Onyanko Town

Onyanko Town (おにゃんこ TOWN) - Nintendo Entertainment System (November 21, 1985)


Cover

Micronics, the company behind Onyanko Town, wasn’t known for their original games. They were a creative-for-hire company like TOSE or Red Entertainment, one that specialized in porting other companies’ arcade games to home systems of the time. However, the few original titles they did make stood out (at least conceptually) against their peers. Examples include ‘89 Dennou Kyuusei Uranai, Geismos, and of course Onyanko Town.

In fact, one could say this game simultaneously represents both sides of Micronics. On the one hand, Onyanko Town is thoroughly entrenched in their previous work with popular games and genres. True, it isn’t an action game like most of that work, but the game is still rooted in arcade sensibilities and transparent about those roots. On the other hand, Micronics’ thorough understanding of how arcade games work allow them to push the envelope with Onyanko Town, advancing its genre in ways that other games wouldn’t revisit for decades.

To be more specific, Onyanko Town is a maze game, much like Pac Man, Yuu Maze, Tower of Druaga, Gauntlet, etc. Its premise is simple: as a mother cat, you have to search the city for your kitten and get them home safely. You have several abilities at your disposal – jumping over obstacles, opening and closing manhole covers to elude/trap enemies – as well as dangers to avoid – cars, dogs, angry fishmongers, in later levels sewer snakes. There are also bonus items to collect à la Pac Man, including a fish that grants invincibility to dogs but permanently summons the wrath of the fishmonger.

At first glance, Onyanko Town is exactly what one would expect from an NES game made in the mid-80s. It isn’t anything other than what the player expects of it: an innocent bit of leisure to pass the time with. At this level, the game makes no attempt to stand out from the crowd, and does whatever it can to confirm itself as a member of that crowd. Any additions it makes appear slight. Its themes are safe, broad, and relatable. Many would feel right at home in a Silly Symphonies cartoon: the feline mother trying to protect her kids, the (utterly cacophonous) soundtrack framing the action as family safe madcap zaniness. In this regard, Onyanko Town is consistent if not always successful or endearing.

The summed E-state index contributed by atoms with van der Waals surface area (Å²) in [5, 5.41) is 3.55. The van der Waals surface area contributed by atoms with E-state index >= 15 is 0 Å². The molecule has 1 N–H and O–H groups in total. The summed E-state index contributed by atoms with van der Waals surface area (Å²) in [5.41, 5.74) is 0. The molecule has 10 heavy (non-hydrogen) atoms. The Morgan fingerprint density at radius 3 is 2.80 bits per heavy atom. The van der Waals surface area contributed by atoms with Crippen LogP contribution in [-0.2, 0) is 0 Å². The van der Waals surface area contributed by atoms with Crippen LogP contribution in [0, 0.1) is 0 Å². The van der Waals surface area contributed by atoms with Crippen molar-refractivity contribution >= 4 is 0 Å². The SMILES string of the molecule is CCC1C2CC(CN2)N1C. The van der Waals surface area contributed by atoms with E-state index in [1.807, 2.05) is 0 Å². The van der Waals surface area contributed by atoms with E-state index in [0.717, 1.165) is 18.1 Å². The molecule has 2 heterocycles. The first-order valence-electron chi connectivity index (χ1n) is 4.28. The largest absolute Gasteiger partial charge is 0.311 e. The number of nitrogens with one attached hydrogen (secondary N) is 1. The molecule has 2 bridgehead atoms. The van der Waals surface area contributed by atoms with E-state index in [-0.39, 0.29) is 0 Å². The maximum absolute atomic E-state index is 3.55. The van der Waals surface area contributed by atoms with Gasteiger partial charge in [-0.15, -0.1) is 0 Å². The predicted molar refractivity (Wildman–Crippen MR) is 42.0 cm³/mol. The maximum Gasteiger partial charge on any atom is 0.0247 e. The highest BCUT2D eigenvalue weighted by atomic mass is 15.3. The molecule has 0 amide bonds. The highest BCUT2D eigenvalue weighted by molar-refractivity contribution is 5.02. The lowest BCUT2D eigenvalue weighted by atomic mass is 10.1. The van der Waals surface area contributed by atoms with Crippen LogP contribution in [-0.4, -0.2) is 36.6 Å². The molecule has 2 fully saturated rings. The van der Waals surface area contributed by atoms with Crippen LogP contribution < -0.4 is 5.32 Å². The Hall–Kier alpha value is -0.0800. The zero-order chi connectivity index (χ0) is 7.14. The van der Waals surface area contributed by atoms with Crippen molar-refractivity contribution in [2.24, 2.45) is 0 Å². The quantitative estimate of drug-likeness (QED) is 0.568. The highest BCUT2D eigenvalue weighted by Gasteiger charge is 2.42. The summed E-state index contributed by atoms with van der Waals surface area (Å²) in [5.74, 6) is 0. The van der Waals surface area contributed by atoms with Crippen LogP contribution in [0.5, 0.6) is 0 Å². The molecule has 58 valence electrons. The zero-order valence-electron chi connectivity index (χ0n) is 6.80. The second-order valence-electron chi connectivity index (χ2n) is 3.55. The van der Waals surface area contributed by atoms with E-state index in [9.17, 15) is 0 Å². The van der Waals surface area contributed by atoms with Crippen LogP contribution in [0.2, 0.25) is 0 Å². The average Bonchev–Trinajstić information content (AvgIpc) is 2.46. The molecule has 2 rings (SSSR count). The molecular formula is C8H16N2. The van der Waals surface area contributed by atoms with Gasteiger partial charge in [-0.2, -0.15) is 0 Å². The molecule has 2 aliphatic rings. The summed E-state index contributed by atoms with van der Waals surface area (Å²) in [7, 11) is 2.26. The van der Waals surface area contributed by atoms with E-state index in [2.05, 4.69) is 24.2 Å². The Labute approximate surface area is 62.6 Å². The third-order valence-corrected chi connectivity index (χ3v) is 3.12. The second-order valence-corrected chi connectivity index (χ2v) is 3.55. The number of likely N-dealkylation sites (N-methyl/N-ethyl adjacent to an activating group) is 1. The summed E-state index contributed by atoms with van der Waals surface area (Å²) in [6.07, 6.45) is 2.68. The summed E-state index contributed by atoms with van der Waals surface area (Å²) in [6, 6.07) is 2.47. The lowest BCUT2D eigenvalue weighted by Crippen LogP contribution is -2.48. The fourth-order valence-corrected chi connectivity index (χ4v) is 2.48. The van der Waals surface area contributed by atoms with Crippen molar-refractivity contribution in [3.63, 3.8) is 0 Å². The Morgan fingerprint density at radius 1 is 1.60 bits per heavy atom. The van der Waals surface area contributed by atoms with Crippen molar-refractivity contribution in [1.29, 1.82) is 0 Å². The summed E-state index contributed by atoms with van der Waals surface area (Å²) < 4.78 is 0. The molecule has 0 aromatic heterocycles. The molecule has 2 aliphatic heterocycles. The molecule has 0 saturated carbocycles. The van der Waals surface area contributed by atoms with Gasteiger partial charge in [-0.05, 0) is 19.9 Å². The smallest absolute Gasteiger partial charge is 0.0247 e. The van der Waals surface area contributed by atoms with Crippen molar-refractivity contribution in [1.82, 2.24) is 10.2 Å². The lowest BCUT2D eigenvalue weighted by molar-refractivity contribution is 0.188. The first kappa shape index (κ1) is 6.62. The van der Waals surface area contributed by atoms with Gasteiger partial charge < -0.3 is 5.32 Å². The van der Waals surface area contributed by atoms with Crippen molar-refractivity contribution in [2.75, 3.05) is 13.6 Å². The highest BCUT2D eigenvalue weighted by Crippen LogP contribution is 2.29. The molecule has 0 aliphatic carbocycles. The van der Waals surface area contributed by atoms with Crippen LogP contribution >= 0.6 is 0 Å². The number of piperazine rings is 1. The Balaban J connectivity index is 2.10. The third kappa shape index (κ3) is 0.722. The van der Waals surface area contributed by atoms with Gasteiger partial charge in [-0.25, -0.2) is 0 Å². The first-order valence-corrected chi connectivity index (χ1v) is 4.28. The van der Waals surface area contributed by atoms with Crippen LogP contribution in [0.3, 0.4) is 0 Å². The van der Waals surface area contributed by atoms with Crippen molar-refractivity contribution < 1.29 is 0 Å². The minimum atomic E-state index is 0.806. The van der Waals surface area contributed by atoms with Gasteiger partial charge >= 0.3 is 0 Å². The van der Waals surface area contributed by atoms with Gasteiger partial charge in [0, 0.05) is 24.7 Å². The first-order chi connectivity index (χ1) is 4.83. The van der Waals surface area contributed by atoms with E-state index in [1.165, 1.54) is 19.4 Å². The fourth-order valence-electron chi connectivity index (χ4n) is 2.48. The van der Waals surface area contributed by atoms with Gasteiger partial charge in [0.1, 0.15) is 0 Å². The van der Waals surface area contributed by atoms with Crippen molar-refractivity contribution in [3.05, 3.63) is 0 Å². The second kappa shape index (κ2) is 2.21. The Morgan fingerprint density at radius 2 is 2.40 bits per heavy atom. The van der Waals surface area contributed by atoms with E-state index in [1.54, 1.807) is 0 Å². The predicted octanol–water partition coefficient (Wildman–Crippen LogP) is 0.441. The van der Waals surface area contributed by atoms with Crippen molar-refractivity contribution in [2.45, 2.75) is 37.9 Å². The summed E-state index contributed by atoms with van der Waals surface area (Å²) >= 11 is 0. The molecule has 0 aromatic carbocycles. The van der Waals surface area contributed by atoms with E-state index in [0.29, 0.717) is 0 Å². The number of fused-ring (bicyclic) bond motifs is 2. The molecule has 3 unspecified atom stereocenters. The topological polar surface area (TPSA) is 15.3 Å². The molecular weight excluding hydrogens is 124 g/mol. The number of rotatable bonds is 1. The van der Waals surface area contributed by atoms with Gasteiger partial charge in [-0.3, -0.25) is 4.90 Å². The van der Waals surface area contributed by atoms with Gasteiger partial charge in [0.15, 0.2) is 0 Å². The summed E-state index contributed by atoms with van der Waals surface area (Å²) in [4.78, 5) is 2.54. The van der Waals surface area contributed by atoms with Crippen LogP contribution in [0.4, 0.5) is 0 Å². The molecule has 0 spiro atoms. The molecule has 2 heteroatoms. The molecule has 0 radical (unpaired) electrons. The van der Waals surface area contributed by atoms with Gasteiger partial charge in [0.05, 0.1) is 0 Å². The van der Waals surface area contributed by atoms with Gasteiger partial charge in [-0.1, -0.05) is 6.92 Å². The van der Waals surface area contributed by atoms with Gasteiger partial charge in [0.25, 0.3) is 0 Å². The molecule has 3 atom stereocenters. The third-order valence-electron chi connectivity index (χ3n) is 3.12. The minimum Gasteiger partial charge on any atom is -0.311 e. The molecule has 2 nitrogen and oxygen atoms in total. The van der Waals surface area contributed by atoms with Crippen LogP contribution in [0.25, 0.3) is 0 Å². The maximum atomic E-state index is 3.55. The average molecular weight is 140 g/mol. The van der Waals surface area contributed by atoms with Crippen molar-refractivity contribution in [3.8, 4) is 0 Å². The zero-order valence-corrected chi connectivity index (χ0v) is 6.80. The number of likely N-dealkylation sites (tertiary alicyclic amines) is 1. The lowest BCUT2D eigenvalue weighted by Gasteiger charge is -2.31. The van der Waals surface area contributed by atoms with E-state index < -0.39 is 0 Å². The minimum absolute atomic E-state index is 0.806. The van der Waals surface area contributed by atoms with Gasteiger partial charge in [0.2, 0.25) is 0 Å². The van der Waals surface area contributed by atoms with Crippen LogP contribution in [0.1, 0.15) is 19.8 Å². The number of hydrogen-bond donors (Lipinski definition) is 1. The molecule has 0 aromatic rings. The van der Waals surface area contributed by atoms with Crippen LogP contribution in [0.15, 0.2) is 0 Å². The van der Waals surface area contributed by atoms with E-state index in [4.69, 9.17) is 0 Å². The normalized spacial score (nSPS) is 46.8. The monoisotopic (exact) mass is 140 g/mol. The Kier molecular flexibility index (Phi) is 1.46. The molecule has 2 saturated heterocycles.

However, limiting one’s self to surface appearances means ignoring all the subtle ways the game stretches and modifies the maze game’s inner workings. For example, its spaces are more clearly defined: Onyanko Town’s urban setting, combined with the detail used in rendering that setting, lends it a relatively grounded sense of reality compared to its peers’ abstract mazes and dungeons.

More to the point, the set of actions at the player’s disposal leads to a greater, more nuanced involvement with those spaces. One of Pac Man’s most distinctive features is the power pellet, which inverts the rules of play and forces the ghosts into a reactive position. Onyanko Town basically applies that philosophy to the entire play experience. The urban environments aren’t some static thing for the player to navigate, but an object they can modify or circumvent as they see fit. Micronics seems to have been aware of that plasticity, too, which would explain how Onyanko Town is as flexible as it is.

At times, there’s a creative and somewhat rebellious tone to playing the game. Even if jumping and manipulating manhole covers are possibilities Micronics has planned for well in advance, the level of control they allow players over the world feels like one is showing that world how meaningless its limitations are, either by circumventing those limitations or outright defining them. That other actors have no choice but to respect those limitations only strengthens the effect.